Wilhelm Paul Christian Nikolai von Helmersen (Russian: Василий Васильевич Гельмерсен, tr. Vasiliy Vasil’evich Gel’mersen; August 23, 1873 – December 9, 1937) was a Baltic German artist and book illustrator. He is known mostly for his illustrations to Eugene Onegin.
Wilhelm von Helmersen
|Born||August 23, 1873|
|Died||9 December 1937 (aged 64)|
|Other names||Vassily Gelmersen|
|Known for||Silhouette art|
|Illustrations to Eugene Onegin|
Wilhelm von Helmersen was born in 1873 into the Baltic German noble Helmersen family, and was the grand nephew of the genealogist Gregor von Helmersen. In 1899 he graduated from the Saint Petersburg University and began his career in the Ministry of the Imperial Court. By 1908, he had risen to a Court Councilor and received the rank of Chamber Junker. However, in 1914, he quit the Ministry to work as an assistant director in the Palace Library of Nicholas II.
Since 1900, Helmersen was known for his silhouette artworks. He created illustrations to Eugene Onegin, War and Peace, Dead Souls, A Hero of Our Time, The Shot. His works were included in the exhibitions at the Imperial Academy of Arts.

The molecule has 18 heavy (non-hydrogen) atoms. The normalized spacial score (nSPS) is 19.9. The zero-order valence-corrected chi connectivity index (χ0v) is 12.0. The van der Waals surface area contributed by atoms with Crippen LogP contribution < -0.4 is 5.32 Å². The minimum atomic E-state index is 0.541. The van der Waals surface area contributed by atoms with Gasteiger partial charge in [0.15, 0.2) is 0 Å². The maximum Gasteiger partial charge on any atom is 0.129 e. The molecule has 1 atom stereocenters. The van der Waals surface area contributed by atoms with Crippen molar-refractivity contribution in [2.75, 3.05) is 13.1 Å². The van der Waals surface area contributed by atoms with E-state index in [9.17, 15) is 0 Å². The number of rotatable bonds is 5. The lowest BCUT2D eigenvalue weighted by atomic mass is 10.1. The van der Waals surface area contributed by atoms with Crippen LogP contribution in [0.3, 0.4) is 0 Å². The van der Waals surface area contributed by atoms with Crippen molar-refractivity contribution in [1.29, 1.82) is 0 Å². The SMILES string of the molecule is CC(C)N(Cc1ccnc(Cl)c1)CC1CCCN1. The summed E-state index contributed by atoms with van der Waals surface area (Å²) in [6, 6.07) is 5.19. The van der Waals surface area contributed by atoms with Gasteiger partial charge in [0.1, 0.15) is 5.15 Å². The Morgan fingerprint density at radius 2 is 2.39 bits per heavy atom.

After the Revolution, Helmersen worked in the State Russian Museum and in the Russian Academy of Sciences. In 1930, he was arrested as a result of a purge in the state institutions and sent to one of the Gulag prison camps. In 1937, he was executed like many other victims of the Great Purge.
Helmersen's most famous work was a series of 100 illustrations to Eugene Onegin. One of them was published in Vengerov's six-volume edition of Pushkin's works.
In 1910s Nikolay Lerner intended to publish an edition of Eugene Onegin illustrated by Helmersen, but this was not realized (most likely because of the World War and the Revolution).
In the Soviet period, another edition of Onegin with Helmersen's illustrations was prepared in the State Literary Museum to commemorate the 100th anniversary of Pushkin's death, but it was also canceled. The illustrations, however, were displayed in the State Historical Museum during the Pushkin Anniversary Exhibition in 1937.